Recently I was reading my local newspaper and I came across the published names of people who had been arrested for impaired driving. As I read the list of names, ages, and cities, I couldn’t help but reflect on the fact that except for the timing, one of those names would have been mine.

Please know that I am in no way condoning this behavior – not for others and definitely not for myself. But I have to ask if there isn’t a better way to deal with these situations than through public shaming. I can only suspect that among those names there are people struggling with addiction, who need help and who will not be in any way reformed by being ‘named and shamed.’

Everyone has at one time or another been overtaken by the hot flush of shame. Our reaction is to hide it away in the dark, so no one else knows and judges us for the terrible people we absolutely know we are. According to research by Dr. Brene Brown[1], the message we tell ourselves when we are in shame is ‘I am bad’ and, as a result, we believe our behaviour is unchangeable because it is grounded in who we are, not what we did. In fact, the likelihood of relapse for alcoholics has been shown to be higher in those who feel shame about their past experiences. In contrast, feelings of guilt – that something you did or are doing goes against a core value or belief – can lead to a positive change in behaviours in the future.

With addiction, shame keeps us quiet, and silence and secrets keep us sick. When we believe we are awful people, there is no hope. The good news is that there is an antidote to shame: empathy. According to Dr. Brown’s research, shame loses its power over us when we talk about it, and when others respond in nonjudgmental ways that acknowledge ‘I know how that feels.’ We can actually develop shame resilience by sharing our stories with others and experiencing empathy with their situations.

My own shame came from not being able to deal with all of my life challenges without self-medicating with alcohol. Even though I was very open about living with mental illness, I was ashamed of my inability to stop drinking. Somewhere at my core, I believed that alcoholism was my personal weakness and I was too frightened to admit my addiction to myself, let alone anyone else.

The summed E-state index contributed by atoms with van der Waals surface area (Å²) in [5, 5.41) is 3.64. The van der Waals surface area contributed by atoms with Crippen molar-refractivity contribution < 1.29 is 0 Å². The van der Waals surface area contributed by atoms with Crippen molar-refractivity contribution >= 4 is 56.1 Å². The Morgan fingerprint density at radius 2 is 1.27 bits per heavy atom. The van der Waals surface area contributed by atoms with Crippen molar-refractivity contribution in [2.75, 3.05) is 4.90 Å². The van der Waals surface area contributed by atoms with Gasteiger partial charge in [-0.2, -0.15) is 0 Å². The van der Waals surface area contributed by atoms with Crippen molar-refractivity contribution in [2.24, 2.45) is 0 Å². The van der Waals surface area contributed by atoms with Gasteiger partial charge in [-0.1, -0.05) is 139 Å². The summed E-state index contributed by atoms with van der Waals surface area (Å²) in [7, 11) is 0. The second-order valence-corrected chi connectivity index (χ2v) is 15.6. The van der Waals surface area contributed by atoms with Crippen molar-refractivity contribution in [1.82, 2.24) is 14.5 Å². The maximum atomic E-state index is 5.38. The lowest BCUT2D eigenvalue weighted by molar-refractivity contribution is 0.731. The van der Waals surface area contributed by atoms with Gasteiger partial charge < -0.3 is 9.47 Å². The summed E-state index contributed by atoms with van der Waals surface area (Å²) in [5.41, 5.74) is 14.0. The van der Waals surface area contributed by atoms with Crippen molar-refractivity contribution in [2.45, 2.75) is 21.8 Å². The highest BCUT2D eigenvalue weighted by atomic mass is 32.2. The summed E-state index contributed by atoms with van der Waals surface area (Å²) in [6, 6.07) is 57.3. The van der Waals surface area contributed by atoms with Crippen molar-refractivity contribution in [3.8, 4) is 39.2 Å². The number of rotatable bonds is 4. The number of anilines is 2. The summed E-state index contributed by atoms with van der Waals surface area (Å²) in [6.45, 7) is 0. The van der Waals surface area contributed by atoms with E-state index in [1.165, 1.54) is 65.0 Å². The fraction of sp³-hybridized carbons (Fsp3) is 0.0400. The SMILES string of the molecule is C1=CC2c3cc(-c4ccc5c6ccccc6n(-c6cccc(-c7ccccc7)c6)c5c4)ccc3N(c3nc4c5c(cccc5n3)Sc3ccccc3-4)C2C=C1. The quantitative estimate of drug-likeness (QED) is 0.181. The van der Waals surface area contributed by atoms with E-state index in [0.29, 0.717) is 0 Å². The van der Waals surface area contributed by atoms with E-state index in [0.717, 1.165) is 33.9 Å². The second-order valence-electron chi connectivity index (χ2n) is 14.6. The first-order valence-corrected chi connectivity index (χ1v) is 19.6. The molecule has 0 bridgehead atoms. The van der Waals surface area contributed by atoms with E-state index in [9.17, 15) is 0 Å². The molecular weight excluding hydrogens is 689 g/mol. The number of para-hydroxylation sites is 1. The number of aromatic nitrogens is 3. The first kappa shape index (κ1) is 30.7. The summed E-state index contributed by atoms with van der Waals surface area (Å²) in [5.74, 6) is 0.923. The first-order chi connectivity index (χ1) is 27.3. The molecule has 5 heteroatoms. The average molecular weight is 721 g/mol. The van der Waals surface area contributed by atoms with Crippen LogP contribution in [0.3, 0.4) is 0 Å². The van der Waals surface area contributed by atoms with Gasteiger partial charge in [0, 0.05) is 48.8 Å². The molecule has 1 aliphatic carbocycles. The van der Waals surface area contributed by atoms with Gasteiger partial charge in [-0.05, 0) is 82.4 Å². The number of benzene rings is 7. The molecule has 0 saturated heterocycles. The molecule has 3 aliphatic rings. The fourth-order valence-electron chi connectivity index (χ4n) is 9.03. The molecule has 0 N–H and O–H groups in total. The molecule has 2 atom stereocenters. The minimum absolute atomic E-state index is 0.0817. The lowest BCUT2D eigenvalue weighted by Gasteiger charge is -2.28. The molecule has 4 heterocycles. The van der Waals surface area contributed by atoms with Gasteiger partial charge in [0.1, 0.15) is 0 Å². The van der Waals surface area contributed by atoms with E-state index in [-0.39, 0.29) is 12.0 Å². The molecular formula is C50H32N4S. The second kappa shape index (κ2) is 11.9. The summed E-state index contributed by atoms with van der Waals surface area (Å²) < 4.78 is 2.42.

I was very lucky – I did not hurt myself or anyone else in my accident and I was able to get professional support and treatment that was lifesaving. The hurt I caused my children by not getting help sooner is slowly being repaired. I was able to accept assistance when I recognized that I wasn’t a bad person, but I was guilty of doing hurtful, dangerous things when I was drinking and I needed to stop.

One of the main reasons I am writing these blogs is to share my stories in the hope that they might resonate with others who are struggling in their own lives. Maybe by reaching out, rather than judging and punishing each other, we can move just a little bit closer to becoming a mentally supportive and healthy society.  My name is Susan Mifsud and I live with mental illness and addiction.  And I feel no shame to have my name published here, to speak my truth, and to say ‘me too.’

1.Brene Brown has written and lectured extensively on shame, empathy and vulnerability and a number of her talks are available for viewing on YouTube.

About Susan Mifsud

Susan Mifsud is a 49 year old mother of two adult sons who has worked in university administration for the last 25 years. She is an active volunteer and advocate in support of the elimination of stigma and shame related to mental illness and addiction. Follow Susan’s story on HMC’s Supportive Minds blog or additionally follow Susan on Twitter.

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